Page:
Thursday, May 7, 2020

Ancient Initiation

Holy Saturday has passed. If you followed it as I did, you watched the blessing of the fire and Exultet, left for two hours, and returned to a live stream during the Litanies of the Saints. Very few Christians were initiated into the Church's Sacraments this year.

In prior years, and Deo volens in the future, catechumens would be cleansed in the healing waters of Baptism after the celebrant exorcised and blessed those waters. While the history of the Roman Mass and Office are well documented other facets are not. The inversion of Confirmation and Communion ages in most countries is recent enough that it requires little research. However, changes to the rites of those Sacraments themselves are more obscure.

Baptism, Confirmation, and Confession as they are given in the Rituale Romanum and Pontificale Romanum reflect the administration of those Sacraments for other a thousand years. Indeed, all the antiquarianism of the Consilium did not yield a return to public penance and public absolution. Nor did it effect a return to the passive form of Baptism given in the older books.

The Gelasian Sacramentary is an 8th century Frankish recension of the Roman orations and feasts c.700 AD. It probably reflects the practice of the Roman Church at that time, but separating what was Roman and what was local is not that straight forward. All the same, its texts for Holy Saturday are very near what comes to us in the Curial Missal published by S Pius V and which happily continues to this day. The ceremony in both the Frankish-Roman Sacramentary and the Roman Missal concludes the pre-Mass ceremonies with the initiation of candidates into the Church.

In the Gelasian book, after the blessing of the font and waters the "celebrant"* baptizes using this ritual.

C: Do you believe in God the Father Almighty?
R: I do believe.
C: And do you believe in Jesus Christ, His only Son Our Lord, Who was born and suffered?
R: I do believe.
C: And do you believe in the Holy Ghost, the Holy Church, the remission of sins, and the resurrection of the flesh?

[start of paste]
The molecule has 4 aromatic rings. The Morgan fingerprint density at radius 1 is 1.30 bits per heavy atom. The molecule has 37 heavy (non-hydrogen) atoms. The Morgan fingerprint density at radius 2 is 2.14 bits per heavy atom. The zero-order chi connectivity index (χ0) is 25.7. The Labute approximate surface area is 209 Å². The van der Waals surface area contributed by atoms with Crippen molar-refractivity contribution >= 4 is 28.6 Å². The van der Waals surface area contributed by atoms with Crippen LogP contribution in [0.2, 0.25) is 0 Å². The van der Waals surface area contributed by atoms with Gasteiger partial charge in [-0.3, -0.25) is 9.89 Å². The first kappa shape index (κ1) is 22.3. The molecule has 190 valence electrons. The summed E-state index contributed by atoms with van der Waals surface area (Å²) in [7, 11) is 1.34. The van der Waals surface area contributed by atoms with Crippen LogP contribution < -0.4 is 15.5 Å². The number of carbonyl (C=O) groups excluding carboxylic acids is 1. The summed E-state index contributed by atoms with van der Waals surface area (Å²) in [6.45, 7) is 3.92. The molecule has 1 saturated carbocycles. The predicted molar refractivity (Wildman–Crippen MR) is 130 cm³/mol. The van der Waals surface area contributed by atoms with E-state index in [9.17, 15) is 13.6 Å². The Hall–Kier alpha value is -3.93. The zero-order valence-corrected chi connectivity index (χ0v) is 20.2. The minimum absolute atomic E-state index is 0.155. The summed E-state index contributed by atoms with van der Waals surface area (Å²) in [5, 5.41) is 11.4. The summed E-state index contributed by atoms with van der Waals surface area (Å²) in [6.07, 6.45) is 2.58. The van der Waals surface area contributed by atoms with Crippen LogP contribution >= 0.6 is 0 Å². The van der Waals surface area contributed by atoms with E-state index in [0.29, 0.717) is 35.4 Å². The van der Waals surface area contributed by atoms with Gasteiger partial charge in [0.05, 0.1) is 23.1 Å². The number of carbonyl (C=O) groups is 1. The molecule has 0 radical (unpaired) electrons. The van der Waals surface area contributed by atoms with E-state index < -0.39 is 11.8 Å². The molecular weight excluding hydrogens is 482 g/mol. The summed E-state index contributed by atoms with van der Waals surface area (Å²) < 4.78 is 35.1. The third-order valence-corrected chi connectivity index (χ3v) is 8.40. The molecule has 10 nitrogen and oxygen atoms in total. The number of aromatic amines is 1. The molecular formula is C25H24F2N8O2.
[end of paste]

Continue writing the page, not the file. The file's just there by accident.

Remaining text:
R: I do believe.

After each "I do believe" the celebrant immerses the candidate in the holy water thrice. Most ancient sources describe full submersion, which was most likely here given that the neophytes were almost always children by 700 AD, but sprinkling, splashing, and pouring are all attested as methods, too.

The celebrant then, as retained in the traditional Rituale Romanum, anoints the neophyte with sacred Chrism saying these words:

"The almighty God, Father of our Lord Jesus Christ, has caused you to be born over again of water and the Holy Spirit and pardoned you all your sins. May He now anoint you with the chrism that sanctifies in Christ Jesus our Lord, and bring you to everlasting life."

Then follows a very familiar Confirmation. The Sacramentary does not use the term "Confirmation" anywhere, since Baptism and Confirmation were part of the same ritual at this point and initiation was almost always performed by the bishop, but the text does state "Therefor, they are given the seven gifts of the Spirit by the bishop by placing his hands over them with these words." The words given are the same as in the Pontificale and Rituale of S Pius V without the interpolated "Amen" between the seven spiritual gifts:

"Almighty everlasting God, who once gave new life to these servants of yours by water and the Holy Spirit, forgiving them all their sins; send forth on them from heaven your Holy Spirit, the Advocate, along with His sevenfold gifts, the Spirit of wisdom and understanding, the Spirit of counsel and fortitude, the Spirit of knowledge and piety, fill them with the Spirit of holy fear. We ask this through our Lord Jesus Christ, your Son, who lives and reigns with you, in the unity of the Holy Spirit, God, forever and ever."

The only addition in the post-Tridentine books is the accretion of "and seal them with the sign of the cross of Christ, in token of everlasting life" before "We ask this...."

As with Baptism, the form of Confirmation is very different from either the more recent Roman books or traditions of the Eastern Churches. The bishop merely anoints the "front" of the neophyte with the words "The sign of Christ unto life ever lasting." The neophyte responds "Amen." The bishop greets him as a Christian: "Peace be with you" and receives the reply "And with your spirit."

Without a break the Litanies (of Saints) begin immediately followed by the Gloria in excelsis and the Mass starts.

* = "Celebrant" is an ambiguous term here given that a bishop would normally be the celebrant in a ceremony such as this and he is referenced separately. It may refer to this service when a bishop is not present, in which case Baptism could be given, but Confirmation reserved to the bishop.

It may also mean specifically the celebrant of the Sacrament of Baptism. A few odd sources suggest that the bishop would baptize the first few candidates and a deacon would complete the rest.


  1. I'll have to check, but I'm quite sure I've read that in some places in Europe priests would perform Baptism+Chrismation in the absence of the bishop.

  2. This is my first time visiting your site and it is very helpful. Could you tell where or how I could find an older breviary, such as the 1910 or the 1570? Thank you.